For National Dropout Awareness Month, Goodwill's Indianapolis Metropolitan High School is promoting awareness of the challenges students face that may lead to them leaving school before they graduate. This challenge is so great, Lebron James, an NBA all-star, recently created a new school in Ohio called I Promise, designed to help at-risk youths. Indianapolis Metropolitan High School has been serving students since 2004, providing the additional support, guidance and wraparound services that are necessary for success.
Indianapolis Metropolitan High School, located in Indianapolis, Indiana, is a best-fit school for students experiencing barriers to education.
“Our mission is to wrap-around students experiencing barriers both inside and outside of the classroom,” said Principal Christina Lear. “Barriers may include homelessness, teen pregnancy, teen parenting, involvement in foster care, identified as having a disability, enrollment in multiple schools or involvement with criminal justice.”
Owned and operated by Goodwill, Indianapolis Met provides individualized support to students and their families by offering access to Goodwill’s many services, including Nurse-Family Partnership®, a program that pairs low-income first-time mothers with a registered nurse, and The Excel Center®, a high school for adults who wish to earn a diploma and increase their earning potential. During enrollment, both students and their family members are provided a summary of Goodwill programs that may help increase their independence and reach their potential.
“Our students are successful in our non-traditional setting because we have intense supports in place to help them—and their parents or guardians—achieve goals,” said Principal Lear. “For instance, Indianapolis Met provides free on-site child care, transportation assistance and life coaching for the entire family.”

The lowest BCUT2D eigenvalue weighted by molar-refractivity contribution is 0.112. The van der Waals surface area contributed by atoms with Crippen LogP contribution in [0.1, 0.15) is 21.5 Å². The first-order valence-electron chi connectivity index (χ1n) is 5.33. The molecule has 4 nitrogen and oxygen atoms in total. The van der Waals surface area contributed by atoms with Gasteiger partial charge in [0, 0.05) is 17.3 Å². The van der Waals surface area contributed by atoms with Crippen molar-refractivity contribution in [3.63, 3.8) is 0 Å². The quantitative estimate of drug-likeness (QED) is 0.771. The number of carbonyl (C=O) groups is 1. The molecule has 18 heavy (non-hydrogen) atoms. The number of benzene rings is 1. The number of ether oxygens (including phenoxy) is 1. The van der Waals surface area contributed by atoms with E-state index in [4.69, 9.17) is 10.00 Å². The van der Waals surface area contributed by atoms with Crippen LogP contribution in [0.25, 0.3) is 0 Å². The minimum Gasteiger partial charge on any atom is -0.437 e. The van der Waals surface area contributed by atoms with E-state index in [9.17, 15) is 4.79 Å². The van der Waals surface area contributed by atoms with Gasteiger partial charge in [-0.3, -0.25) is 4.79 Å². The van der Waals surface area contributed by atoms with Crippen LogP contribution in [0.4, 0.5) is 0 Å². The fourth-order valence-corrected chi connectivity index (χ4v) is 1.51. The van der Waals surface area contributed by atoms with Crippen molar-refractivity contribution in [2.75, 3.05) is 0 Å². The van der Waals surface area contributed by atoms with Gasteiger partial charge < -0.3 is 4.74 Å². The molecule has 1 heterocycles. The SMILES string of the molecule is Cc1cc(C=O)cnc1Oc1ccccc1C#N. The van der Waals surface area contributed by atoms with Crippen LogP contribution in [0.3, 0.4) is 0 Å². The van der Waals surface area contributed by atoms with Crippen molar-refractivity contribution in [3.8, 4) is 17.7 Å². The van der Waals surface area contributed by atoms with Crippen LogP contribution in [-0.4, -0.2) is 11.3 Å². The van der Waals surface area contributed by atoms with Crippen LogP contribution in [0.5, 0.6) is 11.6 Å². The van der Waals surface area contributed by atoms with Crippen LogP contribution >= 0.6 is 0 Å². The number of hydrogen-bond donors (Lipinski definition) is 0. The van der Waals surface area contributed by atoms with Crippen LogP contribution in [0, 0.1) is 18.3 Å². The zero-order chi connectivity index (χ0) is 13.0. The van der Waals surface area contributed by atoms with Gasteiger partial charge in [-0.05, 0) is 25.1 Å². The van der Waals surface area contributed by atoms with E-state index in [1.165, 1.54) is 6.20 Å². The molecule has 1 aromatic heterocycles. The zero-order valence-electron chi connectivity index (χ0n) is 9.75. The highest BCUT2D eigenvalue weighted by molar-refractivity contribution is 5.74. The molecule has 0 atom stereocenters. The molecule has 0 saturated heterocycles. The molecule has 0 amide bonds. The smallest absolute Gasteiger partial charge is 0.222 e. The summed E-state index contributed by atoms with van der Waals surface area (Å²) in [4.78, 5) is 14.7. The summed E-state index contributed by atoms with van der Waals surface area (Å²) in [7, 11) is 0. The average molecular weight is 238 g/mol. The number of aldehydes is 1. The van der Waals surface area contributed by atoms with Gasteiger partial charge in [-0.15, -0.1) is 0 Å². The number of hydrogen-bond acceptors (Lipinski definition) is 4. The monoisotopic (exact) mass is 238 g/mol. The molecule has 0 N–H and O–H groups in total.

Indianapolis Met also works to ensure students enroll in college or enter a career that offers a living wage post-graduation.
“Indianapolis Metropolitan exposes students to a wide variety of college and career opportunities, and we aim to have every senior complete dual credit or an industry certification,” said Principal Lear. “We want our students to graduate with more than a high school diploma— we want them to also have a sense of purpose and a preparedness for the next step.”
Since 2004, Indianapolis Metropolitan has helped over 600 students graduate with a college or career pathway. After shifting the school model to serve students experiencing barriers to education, Indianapolis Met’s graduation rate increased by over 50 percentage points. Currently, approximately 250 students attend classes at this school, many of whom are leveraging barrier-removal services.
We are excited to continue serving all students who are in need of support, and we welcome Lebron James’s school to the barrier-removal game.